The best applications in the world have an incredibly snappy user experience with real-time responses and interactions. Building these types of applications requires a constant flow of data to be transmitted in a low latency and efficient manner. If the underlying infrastructure cannot handle the peak throughput demand, the application will experience delays, lags, or dropouts, which can significantly impact the quality and usability of the application. The largest, most successful software companies in the world know that even 10 additional milliseconds of latency can have a material impact on their business, and are investing billions of dollars in ensuring peak performance.

Dragonfly was designed so that any engineering team, not only the ones with the most resources, can deliver this type of experience. Dragonfly uses asynchronous, multi-threaded processing to fully utilize the hardware’s computing, memory and networking resources to deliver consistent sub-millisecond latency with throughput as high as 4 million queries per second (25X Redis) on a single instance.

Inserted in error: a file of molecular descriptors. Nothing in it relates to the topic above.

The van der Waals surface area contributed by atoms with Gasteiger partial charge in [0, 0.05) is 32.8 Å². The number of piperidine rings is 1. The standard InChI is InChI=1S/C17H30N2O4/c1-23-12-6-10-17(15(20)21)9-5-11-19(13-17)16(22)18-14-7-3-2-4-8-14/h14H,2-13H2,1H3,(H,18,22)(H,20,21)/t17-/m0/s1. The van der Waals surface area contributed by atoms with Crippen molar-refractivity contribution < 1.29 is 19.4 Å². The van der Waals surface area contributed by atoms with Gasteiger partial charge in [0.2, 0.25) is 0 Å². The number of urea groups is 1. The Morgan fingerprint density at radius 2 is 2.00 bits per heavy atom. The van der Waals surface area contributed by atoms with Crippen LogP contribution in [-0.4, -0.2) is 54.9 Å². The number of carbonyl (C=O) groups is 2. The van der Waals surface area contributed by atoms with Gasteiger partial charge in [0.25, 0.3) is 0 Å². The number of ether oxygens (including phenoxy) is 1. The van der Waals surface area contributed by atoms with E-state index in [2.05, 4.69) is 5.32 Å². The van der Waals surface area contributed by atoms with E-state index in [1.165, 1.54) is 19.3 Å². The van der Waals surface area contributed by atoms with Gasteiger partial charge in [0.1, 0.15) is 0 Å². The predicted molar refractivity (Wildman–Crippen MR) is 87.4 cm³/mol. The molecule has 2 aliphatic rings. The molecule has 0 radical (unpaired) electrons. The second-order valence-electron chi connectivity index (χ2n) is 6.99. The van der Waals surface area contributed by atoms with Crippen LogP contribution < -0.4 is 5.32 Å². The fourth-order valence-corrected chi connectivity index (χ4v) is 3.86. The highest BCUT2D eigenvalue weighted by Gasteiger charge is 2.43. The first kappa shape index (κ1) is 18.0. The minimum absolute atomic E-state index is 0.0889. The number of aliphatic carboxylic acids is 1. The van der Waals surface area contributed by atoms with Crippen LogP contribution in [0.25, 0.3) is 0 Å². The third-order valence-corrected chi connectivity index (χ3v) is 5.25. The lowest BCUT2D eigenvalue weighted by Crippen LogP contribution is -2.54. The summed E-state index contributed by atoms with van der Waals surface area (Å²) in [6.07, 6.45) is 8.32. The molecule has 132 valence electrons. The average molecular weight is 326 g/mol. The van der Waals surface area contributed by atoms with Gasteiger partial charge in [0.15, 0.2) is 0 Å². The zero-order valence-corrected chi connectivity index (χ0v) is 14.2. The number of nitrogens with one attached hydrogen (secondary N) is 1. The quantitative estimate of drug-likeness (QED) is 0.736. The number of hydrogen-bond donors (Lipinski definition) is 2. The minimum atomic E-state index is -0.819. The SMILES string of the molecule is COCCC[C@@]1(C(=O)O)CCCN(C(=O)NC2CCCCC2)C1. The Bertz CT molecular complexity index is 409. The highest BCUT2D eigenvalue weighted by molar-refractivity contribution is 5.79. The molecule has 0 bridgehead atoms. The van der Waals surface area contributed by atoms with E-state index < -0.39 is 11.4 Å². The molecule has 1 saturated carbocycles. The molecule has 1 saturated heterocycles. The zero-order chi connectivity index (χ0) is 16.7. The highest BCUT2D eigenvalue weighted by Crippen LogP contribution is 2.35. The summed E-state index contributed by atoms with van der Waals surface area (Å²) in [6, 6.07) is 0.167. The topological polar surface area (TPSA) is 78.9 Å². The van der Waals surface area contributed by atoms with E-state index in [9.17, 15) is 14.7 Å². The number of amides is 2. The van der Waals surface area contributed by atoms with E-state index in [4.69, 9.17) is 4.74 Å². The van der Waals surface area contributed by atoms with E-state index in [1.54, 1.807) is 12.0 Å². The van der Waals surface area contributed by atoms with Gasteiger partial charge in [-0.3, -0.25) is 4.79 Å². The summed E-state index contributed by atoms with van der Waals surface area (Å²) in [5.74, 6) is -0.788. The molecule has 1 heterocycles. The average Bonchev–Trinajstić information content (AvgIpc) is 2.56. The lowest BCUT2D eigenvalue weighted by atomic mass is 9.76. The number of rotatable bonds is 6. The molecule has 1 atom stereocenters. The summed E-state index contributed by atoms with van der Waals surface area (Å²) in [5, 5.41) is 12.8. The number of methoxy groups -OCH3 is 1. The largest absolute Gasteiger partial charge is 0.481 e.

Achieving this level of performance from the underlying infrastructure simplifies application code and makes it extremely easy for developers to build real time applications and pipelines.

throughput chart

Dragonfly throughput is 25X higher than Redis for both GET and SET operations.


Scaling a software architecture to meet the demands of a growing business is one of the biggest challenges we have in the software industry and involves a constant battle of trade offs. It is particularly challenging in regards to in-memory workloads due to the inability to decouple compute and storage as with stateless systems.